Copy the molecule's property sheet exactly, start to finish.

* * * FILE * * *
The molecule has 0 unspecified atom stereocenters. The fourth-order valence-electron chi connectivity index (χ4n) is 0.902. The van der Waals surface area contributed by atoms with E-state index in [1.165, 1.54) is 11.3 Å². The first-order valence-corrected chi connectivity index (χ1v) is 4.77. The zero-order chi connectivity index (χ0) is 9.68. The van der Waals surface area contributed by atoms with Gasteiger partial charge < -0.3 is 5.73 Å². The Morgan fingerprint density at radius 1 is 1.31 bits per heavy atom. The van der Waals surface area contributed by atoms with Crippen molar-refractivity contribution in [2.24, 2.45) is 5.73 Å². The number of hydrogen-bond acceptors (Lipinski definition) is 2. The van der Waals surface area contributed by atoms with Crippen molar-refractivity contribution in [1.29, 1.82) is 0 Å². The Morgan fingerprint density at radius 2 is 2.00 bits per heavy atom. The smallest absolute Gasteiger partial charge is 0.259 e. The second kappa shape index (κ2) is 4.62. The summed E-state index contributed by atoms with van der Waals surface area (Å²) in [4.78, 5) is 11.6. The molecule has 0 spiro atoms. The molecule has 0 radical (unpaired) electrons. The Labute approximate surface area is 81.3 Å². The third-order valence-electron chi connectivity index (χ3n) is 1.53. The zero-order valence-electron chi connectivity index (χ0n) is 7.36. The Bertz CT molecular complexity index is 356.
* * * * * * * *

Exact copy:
The molecule has 0 unspecified atom stereocenters. The fourth-order valence-electron chi connectivity index (χ4n) is 0.902. The van der Waals surface area contributed by atoms with E-state index in [1.165, 1.54) is 11.3 Å². The first-order valence-corrected chi connectivity index (χ1v) is 4.77. The zero-order chi connectivity index (χ0) is 9.68. The van der Waals surface area contributed by atoms with Gasteiger partial charge < -0.3 is 5.73 Å². The Morgan fingerprint density at radius 1 is 1.31 bits per heavy atom. The van der Waals surface area contributed by atoms with Crippen molar-refractivity contribution in [2.24, 2.45) is 5.73 Å². The number of hydrogen-bond acceptors (Lipinski definition) is 2. The van der Waals surface area contributed by atoms with Crippen molar-refractivity contribution in [1.29, 1.82) is 0 Å². The Morgan fingerprint density at radius 2 is 2.00 bits per heavy atom. The smallest absolute Gasteiger partial charge is 0.259 e. The second kappa shape index (κ2) is 4.62. The summed E-state index contributed by atoms with van der Waals surface area (Å²) in [4.78, 5) is 11.6. The molecule has 0 spiro atoms. The molecule has 0 radical (unpaired) electrons. The Labute approximate surface area is 81.3 Å². The third-order valence-electron chi connectivity index (χ3n) is 1.53. The zero-order valence-electron chi connectivity index (χ0n) is 7.36. The Bertz CT molecular complexity index is 356.